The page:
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dc.contributor.advisorLunney, Jamesen
dc.contributor.authorKHAN, TAJ MUHAMMADen
dc.date.accessioned2018-08-10T14:50:43Z
dc.date.available2018-08-10T14:50:43Z
dc.date.issued2018en
dc.date.submitted2018en
dc.identifier.citationKHAN, TAJ, Development of Atmospheric PLD of Plasmonic Metal Nanoparticle Films for SERS Application, Trinity College Dublin.School of Physics.PHYSICS, 2018en
dc.identifier.otherYen
dc.identifier.urihttp://hdl.handle.net/2262/83753
dc.descriptionAPPROVEDen
dc.description.abstractFor the fast uptake into industrial applications, the further development of fabrication methods for nanomaterials which are inexpensive and simultaneously technologically feasible is one of the major key factors. One technological approach, which has great potential for industrial scale application, is pulsed laser deposition (PLD) in a gas at atmospheric pressure, since it allows flexible environmental conditions for nanofabrication. This makes the newly introduced atmospheric PLD (APLD) a rapid and robust method, so that the further development of the method is of great scientific and technical interest. In the laser ablation at atmospheric gas pressure, there is strong collisional coupling of the ablation plume and the ambient gas. The expansion of the plume is restricted and confined close to the target surface and forms a nanoparticle (NP) aerosol by collisional condensation. For the fabrication of NP films at atmospheric pressure, the NP aerosols have to be effectively transported away from the target to the substrate. In this thesis, the fabrication of plasmonic silver NP films with APLD was developed and investigated. A variety of methods based on: normal gas flow, supersonic gas flow, atmospheric flowing DBD plasma and a laser-triggered-spark discharge, were devised and applied to develop this technique. In each method, the ablation of a silver target was done using a ns excimer laser (248 nm, 25 ns), ns fiber laser (1060 nm, 0.6 ?s), or fs laser (800 nm, 130 fs), in gas at atmospheric pressure. The NP aerosol produced by laser ablation was entrained in a gas flow or flowing atmospheric plasma and was transported to a substrate. In the flowing gas methods, a normal flowing gas jet, or a supersonic gas jet, was used to transport the NP aerosol. In the plasma assist methods, an atmospheric plasma jet of Ar or He from a dielectric-barrier-discharge (DBD) plasma source, or a hot plasma from a laser-triggered-spark discharge, was used to drive the NP aerosol towards the substrate. The DBD plasma assist method was used in the two different geometries, the open and closed geometry. In the open geometry, the aerosol was directly entrained with the flowing plasma jet, whereas in the closed geometry, the aerosol was first transported to the plasma active region by the gas flow and then in the downstream plasma jet to a substrate. Each method was successful in making plasmonic NP films at atmospheric gas pressure. The NP films produced by these methods were characterised to asses the efficacy of each approach. The DBD plasma significantly enhanced the deposition rate and altered the film morphology. The laser-triggered-spark method was more efficient than the DBD plasma assist method, but with a smaller deposition area. Supersonic APLD method was effective to produce a microparticulate, or NP film. The Ag NP films produced by these methods were also used in SERS for molecular detection of Rhodamnine 6G (R6G) to test their performance as SERS substrates, with the highest enhancement observed for the supersonic APLD Ag NP film.en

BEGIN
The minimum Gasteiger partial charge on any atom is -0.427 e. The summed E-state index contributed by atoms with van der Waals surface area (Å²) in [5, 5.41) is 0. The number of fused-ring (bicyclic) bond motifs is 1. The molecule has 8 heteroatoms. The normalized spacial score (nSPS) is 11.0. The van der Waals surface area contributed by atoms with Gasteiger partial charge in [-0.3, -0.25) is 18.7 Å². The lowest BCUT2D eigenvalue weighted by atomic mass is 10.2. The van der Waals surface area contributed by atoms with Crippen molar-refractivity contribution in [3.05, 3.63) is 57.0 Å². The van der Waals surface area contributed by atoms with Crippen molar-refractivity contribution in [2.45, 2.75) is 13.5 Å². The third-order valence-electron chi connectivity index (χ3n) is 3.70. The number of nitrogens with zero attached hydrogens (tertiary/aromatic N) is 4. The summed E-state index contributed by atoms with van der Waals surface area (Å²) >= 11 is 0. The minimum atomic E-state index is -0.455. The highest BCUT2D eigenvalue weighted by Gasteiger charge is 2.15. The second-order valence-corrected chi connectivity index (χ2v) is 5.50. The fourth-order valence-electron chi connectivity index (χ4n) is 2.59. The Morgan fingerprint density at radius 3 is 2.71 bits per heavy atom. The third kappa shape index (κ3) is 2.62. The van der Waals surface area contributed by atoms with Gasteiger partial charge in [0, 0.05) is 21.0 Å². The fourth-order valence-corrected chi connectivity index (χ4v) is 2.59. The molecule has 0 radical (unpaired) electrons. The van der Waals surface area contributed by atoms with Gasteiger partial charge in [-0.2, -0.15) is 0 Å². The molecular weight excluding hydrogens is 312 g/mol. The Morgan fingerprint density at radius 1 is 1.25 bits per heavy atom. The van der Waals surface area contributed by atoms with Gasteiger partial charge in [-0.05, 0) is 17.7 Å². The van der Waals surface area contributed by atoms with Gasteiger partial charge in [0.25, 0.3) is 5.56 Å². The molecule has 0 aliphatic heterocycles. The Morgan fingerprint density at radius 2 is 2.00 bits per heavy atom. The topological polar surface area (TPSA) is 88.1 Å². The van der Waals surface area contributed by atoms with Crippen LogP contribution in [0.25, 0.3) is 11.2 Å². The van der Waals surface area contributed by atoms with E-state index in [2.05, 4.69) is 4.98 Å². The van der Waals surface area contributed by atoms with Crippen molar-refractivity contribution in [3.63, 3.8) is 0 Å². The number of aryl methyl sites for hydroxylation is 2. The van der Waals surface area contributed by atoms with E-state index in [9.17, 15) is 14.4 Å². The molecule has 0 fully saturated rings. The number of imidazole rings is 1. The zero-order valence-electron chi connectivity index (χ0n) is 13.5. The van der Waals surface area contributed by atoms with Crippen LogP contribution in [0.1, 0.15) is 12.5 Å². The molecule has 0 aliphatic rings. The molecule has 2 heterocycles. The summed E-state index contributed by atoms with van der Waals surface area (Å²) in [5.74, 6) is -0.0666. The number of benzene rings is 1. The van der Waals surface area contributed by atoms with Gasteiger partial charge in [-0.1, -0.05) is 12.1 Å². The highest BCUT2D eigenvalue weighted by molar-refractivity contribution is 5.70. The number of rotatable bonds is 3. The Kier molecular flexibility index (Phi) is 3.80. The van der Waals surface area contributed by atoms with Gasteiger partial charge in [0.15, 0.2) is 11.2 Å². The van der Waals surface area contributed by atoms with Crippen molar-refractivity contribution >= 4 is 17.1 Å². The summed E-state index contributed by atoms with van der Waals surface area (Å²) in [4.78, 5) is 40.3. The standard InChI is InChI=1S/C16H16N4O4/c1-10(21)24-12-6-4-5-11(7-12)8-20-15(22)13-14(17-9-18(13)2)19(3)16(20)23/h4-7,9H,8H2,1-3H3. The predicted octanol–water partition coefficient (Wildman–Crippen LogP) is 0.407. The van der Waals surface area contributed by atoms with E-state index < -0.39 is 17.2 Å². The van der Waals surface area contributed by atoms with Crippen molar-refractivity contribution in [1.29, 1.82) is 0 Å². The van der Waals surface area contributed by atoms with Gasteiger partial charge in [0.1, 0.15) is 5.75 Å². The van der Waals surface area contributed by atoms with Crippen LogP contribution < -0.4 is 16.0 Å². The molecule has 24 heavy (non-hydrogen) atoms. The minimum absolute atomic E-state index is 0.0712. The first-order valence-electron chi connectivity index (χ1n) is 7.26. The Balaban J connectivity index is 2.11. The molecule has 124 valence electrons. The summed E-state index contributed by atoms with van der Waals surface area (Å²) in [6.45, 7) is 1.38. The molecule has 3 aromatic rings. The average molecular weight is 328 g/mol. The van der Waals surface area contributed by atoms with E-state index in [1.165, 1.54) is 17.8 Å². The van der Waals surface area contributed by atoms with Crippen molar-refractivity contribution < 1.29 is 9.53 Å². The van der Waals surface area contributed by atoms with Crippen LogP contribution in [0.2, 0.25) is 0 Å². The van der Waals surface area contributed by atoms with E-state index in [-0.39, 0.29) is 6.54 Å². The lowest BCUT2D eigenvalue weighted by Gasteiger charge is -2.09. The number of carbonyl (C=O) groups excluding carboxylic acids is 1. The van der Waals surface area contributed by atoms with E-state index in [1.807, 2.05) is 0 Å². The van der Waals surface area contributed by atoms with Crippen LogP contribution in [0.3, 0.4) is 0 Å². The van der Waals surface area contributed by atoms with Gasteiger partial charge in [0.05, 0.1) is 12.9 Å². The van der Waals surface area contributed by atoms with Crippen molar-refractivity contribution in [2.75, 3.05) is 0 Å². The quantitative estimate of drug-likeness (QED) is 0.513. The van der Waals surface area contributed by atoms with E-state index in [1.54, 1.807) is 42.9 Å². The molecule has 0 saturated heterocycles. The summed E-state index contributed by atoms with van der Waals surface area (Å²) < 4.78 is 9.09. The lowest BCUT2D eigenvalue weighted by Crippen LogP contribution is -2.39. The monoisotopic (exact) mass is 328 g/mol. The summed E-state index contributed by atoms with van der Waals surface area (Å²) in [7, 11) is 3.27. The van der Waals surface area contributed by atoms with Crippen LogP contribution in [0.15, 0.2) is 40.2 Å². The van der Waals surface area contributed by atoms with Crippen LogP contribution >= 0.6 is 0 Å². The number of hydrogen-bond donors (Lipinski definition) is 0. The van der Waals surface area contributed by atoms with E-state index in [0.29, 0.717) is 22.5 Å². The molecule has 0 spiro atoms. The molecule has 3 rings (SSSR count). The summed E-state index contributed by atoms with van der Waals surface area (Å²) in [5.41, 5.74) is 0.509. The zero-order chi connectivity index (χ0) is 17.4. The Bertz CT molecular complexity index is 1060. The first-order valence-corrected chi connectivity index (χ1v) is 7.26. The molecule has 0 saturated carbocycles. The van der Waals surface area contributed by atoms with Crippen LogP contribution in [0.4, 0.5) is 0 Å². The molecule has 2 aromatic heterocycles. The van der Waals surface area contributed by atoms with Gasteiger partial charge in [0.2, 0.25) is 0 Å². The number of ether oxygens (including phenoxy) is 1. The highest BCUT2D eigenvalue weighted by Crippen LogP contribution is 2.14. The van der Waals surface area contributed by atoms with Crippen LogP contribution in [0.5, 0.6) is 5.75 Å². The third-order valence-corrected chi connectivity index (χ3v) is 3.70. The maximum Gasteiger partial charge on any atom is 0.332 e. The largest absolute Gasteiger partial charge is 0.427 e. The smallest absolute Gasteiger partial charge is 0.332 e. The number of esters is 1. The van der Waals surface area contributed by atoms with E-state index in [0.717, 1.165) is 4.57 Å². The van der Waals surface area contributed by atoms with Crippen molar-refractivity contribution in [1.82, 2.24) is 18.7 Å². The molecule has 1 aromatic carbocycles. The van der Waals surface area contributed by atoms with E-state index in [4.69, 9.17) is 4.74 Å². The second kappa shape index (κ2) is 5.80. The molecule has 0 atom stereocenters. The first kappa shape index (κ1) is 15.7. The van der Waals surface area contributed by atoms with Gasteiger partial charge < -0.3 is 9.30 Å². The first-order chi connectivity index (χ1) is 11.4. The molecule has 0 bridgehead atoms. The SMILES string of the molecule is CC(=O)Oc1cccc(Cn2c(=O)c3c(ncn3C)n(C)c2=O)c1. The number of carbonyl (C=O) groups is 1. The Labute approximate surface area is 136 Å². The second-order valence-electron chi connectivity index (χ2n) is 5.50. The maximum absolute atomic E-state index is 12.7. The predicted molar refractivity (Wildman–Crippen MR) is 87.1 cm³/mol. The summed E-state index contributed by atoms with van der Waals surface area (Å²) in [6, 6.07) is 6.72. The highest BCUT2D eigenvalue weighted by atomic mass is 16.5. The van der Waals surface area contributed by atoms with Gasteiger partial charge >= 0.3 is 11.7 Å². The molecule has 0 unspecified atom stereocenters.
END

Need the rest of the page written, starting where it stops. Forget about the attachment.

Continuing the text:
dc.publisherTrinity College Dublin. School of Physics. Discipline of Physicsen
dc.rightsYen
dc.subjectAtmopsheric PLD, Plasmonic NP films, DBD, Spark discharge, SERS,en
dc.titleDevelopment of Atmospheric PLD of Plasmonic Metal Nanoparticle Films for SERS Applicationen
dc.typeThesisen
dc.type.supercollectionthesis_dissertationsen
dc.type.supercollectionrefereed_publicationsen
dc.type.qualificationlevelPostgraduate Doctoren
dc.identifier.peoplefinderurlhttp://people.tcd.ie/khantaen
dc.identifier.rssinternalid190976en
dc.rights.ecaccessrightsembargoedAccess
dc.date.ecembargoEndDate2025-12-13
dc.rights.EmbargoedAccessY
dc.rights.restrictedAccessY
dc.contributor.sponsorScience Foundation Ireland (SFI)en


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